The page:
What my student learned is that this is an amazingly interconnected world. When you explore your options with one person, you not only learn about their career path but you also get access to their network.

Informational interviewing can also be used prior to an interview to help you understand the position requirements and the company’s expectations.   When you interview, you won’t know the answers you need to give unless you have gathered that information in advance.  

One way to approach a contact is to say: "I will be interviewing for a position with your organization next week and I want to get as much information about the organization as I can before my actual interview."

If you are just exploring your options, all you have to do is call someone you know who is employed in your field of choice and ask to speak with them about their career.
If you don't know someone, ask everyone you know, family, friends, people you meet, or your professors for a name of a contact  in your field. I have coached a bazillion people through this process. The reality is that "who you know" is what will lead you to a job. The object of the game is to get information and to make connections.

When you call to ask for an appointment, be sure to explain that you are exploring your options and that you are a student, a recent graduate or someone who is thinking about making a career change.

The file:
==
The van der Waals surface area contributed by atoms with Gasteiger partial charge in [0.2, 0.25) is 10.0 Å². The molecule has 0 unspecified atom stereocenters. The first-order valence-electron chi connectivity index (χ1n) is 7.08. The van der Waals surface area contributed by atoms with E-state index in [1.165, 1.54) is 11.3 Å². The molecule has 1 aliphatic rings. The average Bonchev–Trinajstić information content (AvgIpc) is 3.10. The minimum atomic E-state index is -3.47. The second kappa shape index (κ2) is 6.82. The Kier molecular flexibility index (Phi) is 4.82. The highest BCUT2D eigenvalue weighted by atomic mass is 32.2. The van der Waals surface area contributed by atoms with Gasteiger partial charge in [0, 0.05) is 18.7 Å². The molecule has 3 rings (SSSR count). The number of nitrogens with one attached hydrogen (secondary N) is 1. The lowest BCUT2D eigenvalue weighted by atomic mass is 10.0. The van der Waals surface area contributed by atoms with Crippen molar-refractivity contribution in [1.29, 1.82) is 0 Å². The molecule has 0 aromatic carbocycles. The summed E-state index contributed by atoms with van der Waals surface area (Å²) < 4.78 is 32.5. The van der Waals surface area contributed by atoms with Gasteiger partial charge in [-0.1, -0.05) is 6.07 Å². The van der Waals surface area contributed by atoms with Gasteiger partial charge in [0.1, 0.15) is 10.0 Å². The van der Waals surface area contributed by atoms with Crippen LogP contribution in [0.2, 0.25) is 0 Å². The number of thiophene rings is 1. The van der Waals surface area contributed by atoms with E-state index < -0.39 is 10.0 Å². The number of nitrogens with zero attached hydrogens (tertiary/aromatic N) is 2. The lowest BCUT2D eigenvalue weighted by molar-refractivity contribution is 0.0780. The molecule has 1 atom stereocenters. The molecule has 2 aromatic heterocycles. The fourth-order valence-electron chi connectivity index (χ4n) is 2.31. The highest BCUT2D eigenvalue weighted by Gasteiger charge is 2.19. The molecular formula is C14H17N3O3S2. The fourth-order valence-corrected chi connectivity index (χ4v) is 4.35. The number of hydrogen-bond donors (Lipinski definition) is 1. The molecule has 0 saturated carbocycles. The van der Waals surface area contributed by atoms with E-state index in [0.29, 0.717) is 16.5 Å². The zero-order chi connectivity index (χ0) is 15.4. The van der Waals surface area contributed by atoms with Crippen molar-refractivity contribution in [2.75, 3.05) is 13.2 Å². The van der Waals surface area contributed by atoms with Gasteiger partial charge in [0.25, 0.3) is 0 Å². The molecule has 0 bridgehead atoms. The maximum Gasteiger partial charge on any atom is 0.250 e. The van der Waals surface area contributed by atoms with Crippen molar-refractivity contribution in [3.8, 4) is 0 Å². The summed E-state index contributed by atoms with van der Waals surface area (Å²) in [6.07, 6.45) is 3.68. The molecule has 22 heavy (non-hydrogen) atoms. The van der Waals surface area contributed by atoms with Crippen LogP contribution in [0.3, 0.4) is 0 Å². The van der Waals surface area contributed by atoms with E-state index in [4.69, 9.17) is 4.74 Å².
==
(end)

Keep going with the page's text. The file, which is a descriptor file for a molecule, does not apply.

Next, tell them who referred you, and that you just want a 20 minute appointment. Be sure to meet with them on site, not on the phone. You will get so much more information and you will forge a much tighter relationship for future hiring possibilities.  

People are impressed when someone takes the time to come in and ask questions.There are dozens of questions you may want answered, but think about them carefully before you arrive at your interview.

Write your questions down just in case you get nervous,  but try not to act like you are interrogating the person. Even though you will have a list of questions, you want to let the conversation flow. You don’t want it to appear like you are a rigid survey taker with a preset script. Be sensitive to the time constraints of the person you are talking with and remember you asked for just 20 minutes.  

The main questions you want to ask your contact is what they do, what is required to be successful in the field, and what advice they would give to someone considering a career in their field or a job with their company. If you decide that you are interested in their organization, be sure to ask about the best way to get in. You also want to ask if they can recommend other people for you to talk with to gather more information.

Never stop informational interviewing. Find as many people as you can to talk to. Do it formally, do it informally... You will find that it either gets you to a better place or helps you realize you are already where you want to be!

And remember, this is definitely a situation in which you will want to send a thank you note later!